SooToday.com received the following open letter to the Coalition of Chambers of Commerce from Vicky Evans, President of CUPE Local 4148 and Vice President, Sault Ste. Marie and District CUPE Council
I have a few comments and questions for the Coalition of Chambers of Commerce . . .
What exactly will businesses do if given time to “adjust and prepare” for the changes proposed by Bill 148? How will giving businesses more time to adjust lessen the effects of an increased minimum wage?
I suggest that the hope of the Chamber of Commerce is that by delaying the changes they will have the opportunity to put the Progressive Conservative party into power in 2018 and completely quash Bill 148.
The Chambers of Commerce offer no proof that increasing the minimum wage will weaken the economy, kill jobs and decrease economic growth. Their arguments are based on the speculation of current business owners not on actual fact.
This speculation is similar to the comments we often hear from employers when they are faced with the possible unionization of a workplace. It is fear-mongering pure and simple and it is aimed at our most vulnerable workers who are desperate to hold onto their jobs.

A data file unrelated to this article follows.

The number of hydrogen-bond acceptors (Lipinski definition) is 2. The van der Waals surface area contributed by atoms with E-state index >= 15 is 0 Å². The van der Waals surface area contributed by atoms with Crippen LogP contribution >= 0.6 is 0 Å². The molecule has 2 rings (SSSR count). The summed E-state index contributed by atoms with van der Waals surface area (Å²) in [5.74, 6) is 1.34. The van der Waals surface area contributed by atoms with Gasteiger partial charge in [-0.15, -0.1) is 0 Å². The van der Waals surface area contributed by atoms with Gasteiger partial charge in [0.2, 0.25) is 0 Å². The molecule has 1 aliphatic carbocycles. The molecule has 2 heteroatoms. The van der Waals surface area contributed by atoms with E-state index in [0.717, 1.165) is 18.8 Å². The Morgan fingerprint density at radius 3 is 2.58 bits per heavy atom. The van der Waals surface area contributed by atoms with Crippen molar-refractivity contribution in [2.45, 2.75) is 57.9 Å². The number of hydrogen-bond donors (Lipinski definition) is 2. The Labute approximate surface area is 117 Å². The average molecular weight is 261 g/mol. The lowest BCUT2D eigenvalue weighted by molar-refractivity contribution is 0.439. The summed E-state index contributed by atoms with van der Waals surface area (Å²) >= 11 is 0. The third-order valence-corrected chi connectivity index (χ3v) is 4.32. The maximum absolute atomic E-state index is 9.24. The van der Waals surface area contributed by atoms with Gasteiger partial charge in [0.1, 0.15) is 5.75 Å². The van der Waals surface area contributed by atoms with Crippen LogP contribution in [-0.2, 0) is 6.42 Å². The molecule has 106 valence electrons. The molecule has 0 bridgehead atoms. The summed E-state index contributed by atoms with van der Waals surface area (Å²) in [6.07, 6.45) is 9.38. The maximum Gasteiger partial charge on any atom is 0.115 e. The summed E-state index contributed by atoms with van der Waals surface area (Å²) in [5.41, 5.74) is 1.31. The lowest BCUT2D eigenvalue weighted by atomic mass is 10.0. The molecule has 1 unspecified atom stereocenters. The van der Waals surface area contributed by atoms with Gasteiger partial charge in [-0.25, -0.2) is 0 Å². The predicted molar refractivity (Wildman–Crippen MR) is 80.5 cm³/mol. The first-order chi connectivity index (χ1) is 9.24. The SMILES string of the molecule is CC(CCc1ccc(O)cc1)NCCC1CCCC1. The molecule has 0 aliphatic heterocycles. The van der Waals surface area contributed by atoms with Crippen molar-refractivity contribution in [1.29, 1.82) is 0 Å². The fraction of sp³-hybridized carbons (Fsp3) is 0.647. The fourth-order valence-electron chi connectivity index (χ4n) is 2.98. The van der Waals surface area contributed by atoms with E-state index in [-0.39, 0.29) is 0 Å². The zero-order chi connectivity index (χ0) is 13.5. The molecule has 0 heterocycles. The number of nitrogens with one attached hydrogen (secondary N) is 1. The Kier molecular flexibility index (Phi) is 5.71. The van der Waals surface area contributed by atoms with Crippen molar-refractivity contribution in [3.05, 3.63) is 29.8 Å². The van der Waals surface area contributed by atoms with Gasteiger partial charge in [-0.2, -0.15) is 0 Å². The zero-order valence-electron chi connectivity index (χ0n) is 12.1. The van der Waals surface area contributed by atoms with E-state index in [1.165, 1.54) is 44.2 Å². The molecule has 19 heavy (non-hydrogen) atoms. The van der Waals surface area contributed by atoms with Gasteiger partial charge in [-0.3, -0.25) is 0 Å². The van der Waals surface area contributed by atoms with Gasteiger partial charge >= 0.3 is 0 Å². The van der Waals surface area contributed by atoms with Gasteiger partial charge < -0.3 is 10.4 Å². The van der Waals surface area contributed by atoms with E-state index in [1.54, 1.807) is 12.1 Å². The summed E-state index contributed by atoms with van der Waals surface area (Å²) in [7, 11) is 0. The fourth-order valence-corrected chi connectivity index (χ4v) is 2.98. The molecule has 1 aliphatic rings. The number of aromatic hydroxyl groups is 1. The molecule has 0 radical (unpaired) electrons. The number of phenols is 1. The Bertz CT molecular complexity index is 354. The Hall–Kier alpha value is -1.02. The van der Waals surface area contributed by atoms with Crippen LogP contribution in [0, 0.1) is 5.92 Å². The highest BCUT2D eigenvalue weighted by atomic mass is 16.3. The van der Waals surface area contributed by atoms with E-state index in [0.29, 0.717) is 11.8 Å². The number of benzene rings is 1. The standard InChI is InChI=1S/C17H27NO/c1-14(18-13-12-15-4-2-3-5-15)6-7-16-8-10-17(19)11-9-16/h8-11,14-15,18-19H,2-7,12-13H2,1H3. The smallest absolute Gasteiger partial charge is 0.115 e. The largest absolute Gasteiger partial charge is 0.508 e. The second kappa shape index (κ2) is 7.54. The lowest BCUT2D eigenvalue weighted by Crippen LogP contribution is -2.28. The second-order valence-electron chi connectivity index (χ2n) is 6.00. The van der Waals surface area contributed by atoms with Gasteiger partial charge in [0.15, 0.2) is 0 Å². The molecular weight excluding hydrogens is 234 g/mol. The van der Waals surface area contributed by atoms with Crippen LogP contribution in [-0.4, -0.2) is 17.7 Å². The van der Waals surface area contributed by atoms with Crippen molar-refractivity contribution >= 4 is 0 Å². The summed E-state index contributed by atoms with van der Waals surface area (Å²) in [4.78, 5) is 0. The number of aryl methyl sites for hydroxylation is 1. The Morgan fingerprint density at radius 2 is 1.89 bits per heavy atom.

Of the hundreds of studies conducted on the employment effects of a minimum wage increase, the majority find no evidence of significant job losses. As for an increased minimum wage resulting in ‘increased pricing across the board’ how is it that the minimum wage has been basically stagnate since 1977 but prices on everything have sky-rocketed since then?
How is it that despite an annual economic growth of approximately 1.5 per cent over the past 30 years the vast majority of Canadians are actually worse off than they were 30 years ago? The wealthiest 10 per cent, however, have become wealthier. We must raise the floor for our lowest paid workers in order to reverse the trend of the rich getting richer and the poor getting poorer.
The letter also expresses a concern about equal pay rates for temporary and part time workers. I have a suggestion – get rid of temporary and part-time jobs and make them all full-time. Businesses are getting rich on the backs of precarious workers who are stuck in jobs with zero job security, benefits, sick time, etc.
I feel strongly that if you improve the working and living conditions of our workers you are going to be rewarded with committed, hard-working and loyal employees who will benefit your businesses in ways that are vital to its success.
We have a long way to go to make fair workplaces and better jobs in Ontario communities and Bill 148 is a step in the right direction.
President, CUPE Local 4148 &
Vice President, Sault Ste. Marie & District CUPE Council